BY LYNN LEE
When I told several friends that I was on my way to review a 20-year old movie, E.T.: The Extra-Terrestrial, most of them asked me why I bothered. After all, most of us probably remember the highlights.
The easy answer, of course, is that it isn’t quite the same movie. Some of the visual effects and sound have been touched up, a couple of scenes inserted that weren’t in the original release, and others have been digitally altered. But there is a better reason: if you have seen it before, it was probably part of your childhood, and it’s worth reliving. If you haven’t, it’s a classic that shouldn’t be missed.
Sure, the film is shamelessly manipulative; the tears and smiles it evokes are overdetermined. None, however, are cheaply earned. When it comes to touching your inner kid right where he or she lives, no one can do it quite like Spielberg. You are moved despite yourself, or forced at least to admire the sheer virtuosity with which he hits primal emotional chords. The opening sequence is a masterpiece: Without even seeing E.T. properly, we’re immediately drawn into his point of view. We share his curiosity about an odd plant that leads him astray; the sudden, transfixing wonder of the city lights stretching invitingly below him. And then, the panting terror of his flight, pursued by bobbing flashlights that slice up the quiet darkness, and the anguish of his inevitable abandonment.
Having felt this connection with the as-yet unseen visitor, we share in the thrill of empathy that reaches out to embrace the other hero of the movie, Elliott. Henry Thomas delivers an absolutely flawless performance as the boy who first befriends the lost alien. In fact, he doesn’t perform at all, but inhabits the character to marvelous effect. The two actors who play his siblings are also very good. In particular, Drew Barrymore, pre-rehab, pre-Charlie’s Angels, is unbelievably cute as little sister Gertie.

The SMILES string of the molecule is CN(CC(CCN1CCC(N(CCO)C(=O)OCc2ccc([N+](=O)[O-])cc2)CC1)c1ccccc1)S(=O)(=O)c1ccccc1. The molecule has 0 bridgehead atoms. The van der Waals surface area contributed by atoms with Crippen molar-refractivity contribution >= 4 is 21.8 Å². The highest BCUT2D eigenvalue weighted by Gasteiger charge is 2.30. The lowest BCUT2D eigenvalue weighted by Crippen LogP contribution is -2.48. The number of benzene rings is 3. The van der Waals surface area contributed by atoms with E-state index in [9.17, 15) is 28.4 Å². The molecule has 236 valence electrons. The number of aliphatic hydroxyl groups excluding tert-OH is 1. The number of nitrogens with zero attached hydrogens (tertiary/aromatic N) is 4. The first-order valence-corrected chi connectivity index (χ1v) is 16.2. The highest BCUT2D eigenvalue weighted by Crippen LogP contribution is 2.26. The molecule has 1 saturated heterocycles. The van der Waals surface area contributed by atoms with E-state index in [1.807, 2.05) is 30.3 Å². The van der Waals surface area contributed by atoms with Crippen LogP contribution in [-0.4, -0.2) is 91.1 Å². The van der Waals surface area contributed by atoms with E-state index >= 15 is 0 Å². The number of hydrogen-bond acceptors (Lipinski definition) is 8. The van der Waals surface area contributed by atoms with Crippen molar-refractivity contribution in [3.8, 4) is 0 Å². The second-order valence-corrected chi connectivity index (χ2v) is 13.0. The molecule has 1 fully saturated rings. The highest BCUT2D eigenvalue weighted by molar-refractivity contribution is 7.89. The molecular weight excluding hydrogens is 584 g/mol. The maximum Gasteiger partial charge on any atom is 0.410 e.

As other critics have observed, Spielberg tends to build his most emotive films around lost children, children seeking to recover a distant memory of a unified home, family, peace and emotional security. Here, in E.T., that memory becomes the unspoken kinship between the alien whose greatest desire is to rejoin his family and the children whose father has recently forsaken them – especially Elliott, who yearns to fill the void he’s just barely old enough to comprehend.
Just watch the scene when the two first meet, at the end of a trail of Reese’s Pieces, and the way E.T.’s motions and expressions mirror Elliott’s. As simply and as brilliantly as that, Spielberg sets the stage for the unearthly psychophysical bond between the two. I remember being deeply unsettled, when I saw the movie as a five-year-old, by the closeness of that bond. It still strikes me as a little creepy: after all, what is E.T. but a kind of vampire, or even a parasite, latching on for dear life to Elliott’s soul and body?
What redeems the relationship, of course, is E.T.’s gentleness, his wise-child benevolence, his wide-eyed, neck-craning expressiveness (slightly digitally enhanced in the new release). Also his endearing curiosity as he explores our world, or anyway, the world of suburban California, circa 1980 One of the smaller treats of the movie is the plethora of late ’70s/early ’80s cultural relics that become objects of wonder to the alien visitor. And, of course, his miraculous powers of healing and flight.
Again and again, these traits are starkly juxtaposed with the faceless, inhuman government agents that monitor E.T. and his equally vulnerable protectors. When these gathering forces finally pounce, their entry is almost absurdly theatrical – yet no less terrifying for all that. So, too, the seemingly endless pinching and probing, which made me cry as a child and which may still be too intense for very young children. In so doing, E.T. successfully captures, indeed magnifies the quality of a child’s nightmare, the menacing anonymity of those terrible figures – grown-ups who don’t listen and don’t understand. Luckily for Elliott and E.T., there are one or two authority figures who, eventually, do.
Maybe children today are too jaded to be affected by an appeal to their innocence. But I hope not. At a time when a genuine sense of wonder is in short supply, and the sense of lurking danger, on the other hand, all too painfully present, E.T. may help us, like Elliott, to see the world anew, through the eyes of a child – or an extraterrestrial.